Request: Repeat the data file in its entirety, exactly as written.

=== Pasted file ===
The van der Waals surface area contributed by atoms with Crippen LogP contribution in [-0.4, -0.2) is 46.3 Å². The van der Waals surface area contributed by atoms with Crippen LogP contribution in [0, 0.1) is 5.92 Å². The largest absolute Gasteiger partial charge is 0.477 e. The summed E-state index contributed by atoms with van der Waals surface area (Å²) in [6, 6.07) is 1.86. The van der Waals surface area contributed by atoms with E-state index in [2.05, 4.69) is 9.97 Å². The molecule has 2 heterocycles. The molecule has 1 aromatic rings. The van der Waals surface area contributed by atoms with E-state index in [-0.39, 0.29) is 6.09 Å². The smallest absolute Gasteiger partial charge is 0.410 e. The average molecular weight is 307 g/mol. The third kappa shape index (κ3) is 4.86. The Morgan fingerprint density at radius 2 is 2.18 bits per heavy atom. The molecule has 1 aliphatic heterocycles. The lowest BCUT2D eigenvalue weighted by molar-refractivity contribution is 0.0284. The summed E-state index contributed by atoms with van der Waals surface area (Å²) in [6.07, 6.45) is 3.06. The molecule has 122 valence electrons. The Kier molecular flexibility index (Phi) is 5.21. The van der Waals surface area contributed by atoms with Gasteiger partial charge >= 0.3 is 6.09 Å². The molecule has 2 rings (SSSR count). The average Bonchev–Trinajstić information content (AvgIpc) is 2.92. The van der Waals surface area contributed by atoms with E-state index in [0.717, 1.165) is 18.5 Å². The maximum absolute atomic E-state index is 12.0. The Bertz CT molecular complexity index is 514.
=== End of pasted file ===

The van der Waals surface area contributed by atoms with Crippen LogP contribution in [-0.4, -0.2) is 46.3 Å². The van der Waals surface area contributed by atoms with Crippen LogP contribution in [0, 0.1) is 5.92 Å². The largest absolute Gasteiger partial charge is 0.477 e. The summed E-state index contributed by atoms with van der Waals surface area (Å²) in [6, 6.07) is 1.86. The van der Waals surface area contributed by atoms with E-state index in [2.05, 4.69) is 9.97 Å². The molecule has 2 heterocycles. The molecule has 1 aromatic rings. The van der Waals surface area contributed by atoms with E-state index in [-0.39, 0.29) is 6.09 Å². The smallest absolute Gasteiger partial charge is 0.410 e. The average molecular weight is 307 g/mol. The third kappa shape index (κ3) is 4.86. The Morgan fingerprint density at radius 2 is 2.18 bits per heavy atom. The molecule has 1 aliphatic heterocycles. The lowest BCUT2D eigenvalue weighted by molar-refractivity contribution is 0.0284. The summed E-state index contributed by atoms with van der Waals surface area (Å²) in [6.07, 6.45) is 3.06. The molecule has 122 valence electrons. The Kier molecular flexibility index (Phi) is 5.21. The van der Waals surface area contributed by atoms with Gasteiger partial charge >= 0.3 is 6.09 Å². The molecule has 2 rings (SSSR count). The average Bonchev–Trinajstić information content (AvgIpc) is 2.92. The van der Waals surface area contributed by atoms with E-state index in [0.717, 1.165) is 18.5 Å². The maximum absolute atomic E-state index is 12.0. The Bertz CT molecular complexity index is 514.